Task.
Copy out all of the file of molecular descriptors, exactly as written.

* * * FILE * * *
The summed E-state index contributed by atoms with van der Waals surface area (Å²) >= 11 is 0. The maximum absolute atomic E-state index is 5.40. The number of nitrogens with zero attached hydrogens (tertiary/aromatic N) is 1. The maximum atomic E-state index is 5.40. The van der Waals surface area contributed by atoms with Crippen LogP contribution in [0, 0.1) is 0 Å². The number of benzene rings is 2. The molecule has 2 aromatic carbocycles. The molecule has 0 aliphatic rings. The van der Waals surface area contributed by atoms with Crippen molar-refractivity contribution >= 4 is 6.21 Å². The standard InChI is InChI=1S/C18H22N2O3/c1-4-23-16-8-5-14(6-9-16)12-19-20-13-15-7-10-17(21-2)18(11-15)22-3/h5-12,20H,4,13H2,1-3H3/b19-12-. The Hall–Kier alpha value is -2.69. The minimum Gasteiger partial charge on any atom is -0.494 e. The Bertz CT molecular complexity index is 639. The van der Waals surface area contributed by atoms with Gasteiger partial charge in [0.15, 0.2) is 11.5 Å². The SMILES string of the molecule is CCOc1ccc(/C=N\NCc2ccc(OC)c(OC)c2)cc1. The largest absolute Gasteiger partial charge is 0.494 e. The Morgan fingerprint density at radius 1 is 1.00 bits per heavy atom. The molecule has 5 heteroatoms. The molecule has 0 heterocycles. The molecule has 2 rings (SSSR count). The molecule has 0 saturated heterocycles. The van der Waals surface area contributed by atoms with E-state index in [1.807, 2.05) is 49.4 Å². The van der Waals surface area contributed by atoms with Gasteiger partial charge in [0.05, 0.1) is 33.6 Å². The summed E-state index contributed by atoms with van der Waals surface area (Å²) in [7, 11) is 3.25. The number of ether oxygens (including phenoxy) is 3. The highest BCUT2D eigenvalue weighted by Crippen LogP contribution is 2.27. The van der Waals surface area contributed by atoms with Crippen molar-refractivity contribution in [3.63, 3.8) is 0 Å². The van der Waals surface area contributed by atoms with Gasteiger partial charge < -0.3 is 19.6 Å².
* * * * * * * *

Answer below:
The summed E-state index contributed by atoms with van der Waals surface area (Å²) >= 11 is 0. The maximum absolute atomic E-state index is 5.40. The number of nitrogens with zero attached hydrogens (tertiary/aromatic N) is 1. The maximum atomic E-state index is 5.40. The van der Waals surface area contributed by atoms with Crippen LogP contribution in [0, 0.1) is 0 Å². The number of benzene rings is 2. The molecule has 2 aromatic carbocycles. The molecule has 0 aliphatic rings. The van der Waals surface area contributed by atoms with Crippen molar-refractivity contribution >= 4 is 6.21 Å². The standard InChI is InChI=1S/C18H22N2O3/c1-4-23-16-8-5-14(6-9-16)12-19-20-13-15-7-10-17(21-2)18(11-15)22-3/h5-12,20H,4,13H2,1-3H3/b19-12-. The Hall–Kier alpha value is -2.69. The minimum Gasteiger partial charge on any atom is -0.494 e. The Bertz CT molecular complexity index is 639. The van der Waals surface area contributed by atoms with Gasteiger partial charge in [0.15, 0.2) is 11.5 Å². The SMILES string of the molecule is CCOc1ccc(/C=N\NCc2ccc(OC)c(OC)c2)cc1. The largest absolute Gasteiger partial charge is 0.494 e. The Morgan fingerprint density at radius 1 is 1.00 bits per heavy atom. The molecule has 5 heteroatoms. The molecule has 0 heterocycles. The molecule has 2 rings (SSSR count). The molecule has 0 saturated heterocycles. The van der Waals surface area contributed by atoms with E-state index in [1.807, 2.05) is 49.4 Å². The van der Waals surface area contributed by atoms with Gasteiger partial charge in [0.05, 0.1) is 33.6 Å². The summed E-state index contributed by atoms with van der Waals surface area (Å²) in [7, 11) is 3.25. The number of ether oxygens (including phenoxy) is 3. The highest BCUT2D eigenvalue weighted by Crippen LogP contribution is 2.27. The van der Waals surface area contributed by atoms with Crippen molar-refractivity contribution in [3.63, 3.8) is 0 Å². The van der Waals surface area contributed by atoms with Gasteiger partial charge < -0.3 is 19.6 Å².